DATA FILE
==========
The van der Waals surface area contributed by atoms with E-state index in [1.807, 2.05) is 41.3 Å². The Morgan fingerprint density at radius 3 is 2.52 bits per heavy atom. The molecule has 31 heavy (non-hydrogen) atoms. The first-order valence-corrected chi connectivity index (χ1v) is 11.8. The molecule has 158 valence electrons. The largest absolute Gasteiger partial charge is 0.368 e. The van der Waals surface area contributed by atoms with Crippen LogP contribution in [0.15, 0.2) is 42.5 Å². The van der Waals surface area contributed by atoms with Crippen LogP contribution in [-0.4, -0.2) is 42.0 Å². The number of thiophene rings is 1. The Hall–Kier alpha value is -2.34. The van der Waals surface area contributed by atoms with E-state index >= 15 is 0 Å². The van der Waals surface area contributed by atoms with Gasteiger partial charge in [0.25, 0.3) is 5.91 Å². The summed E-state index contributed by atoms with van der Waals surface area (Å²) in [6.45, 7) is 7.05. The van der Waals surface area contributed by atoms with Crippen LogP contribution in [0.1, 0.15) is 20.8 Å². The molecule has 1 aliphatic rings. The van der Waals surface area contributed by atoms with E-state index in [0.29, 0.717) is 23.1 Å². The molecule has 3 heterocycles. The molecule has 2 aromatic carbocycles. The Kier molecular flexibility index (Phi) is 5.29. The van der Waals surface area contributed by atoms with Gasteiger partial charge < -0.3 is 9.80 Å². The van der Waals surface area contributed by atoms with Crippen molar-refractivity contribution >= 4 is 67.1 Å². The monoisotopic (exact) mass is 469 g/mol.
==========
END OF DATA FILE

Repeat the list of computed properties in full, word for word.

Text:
The van der Waals surface area contributed by atoms with E-state index in [1.807, 2.05) is 41.3 Å². The Morgan fingerprint density at radius 3 is 2.52 bits per heavy atom. The molecule has 31 heavy (non-hydrogen) atoms. The first-order valence-corrected chi connectivity index (χ1v) is 11.8. The molecule has 158 valence electrons. The largest absolute Gasteiger partial charge is 0.368 e. The van der Waals surface area contributed by atoms with Crippen LogP contribution in [0.15, 0.2) is 42.5 Å². The van der Waals surface area contributed by atoms with Crippen LogP contribution in [-0.4, -0.2) is 42.0 Å². The number of thiophene rings is 1. The Hall–Kier alpha value is -2.34. The van der Waals surface area contributed by atoms with E-state index >= 15 is 0 Å². The van der Waals surface area contributed by atoms with Gasteiger partial charge in [0.25, 0.3) is 5.91 Å². The summed E-state index contributed by atoms with van der Waals surface area (Å²) in [6.45, 7) is 7.05. The van der Waals surface area contributed by atoms with Crippen LogP contribution in [0.1, 0.15) is 20.8 Å². The molecule has 1 aliphatic rings. The van der Waals surface area contributed by atoms with E-state index in [0.29, 0.717) is 23.1 Å². The molecule has 3 heterocycles. The molecule has 2 aromatic carbocycles. The Kier molecular flexibility index (Phi) is 5.29. The van der Waals surface area contributed by atoms with Gasteiger partial charge < -0.3 is 9.80 Å². The van der Waals surface area contributed by atoms with Crippen molar-refractivity contribution >= 4 is 67.1 Å². The monoisotopic (exact) mass is 469 g/mol.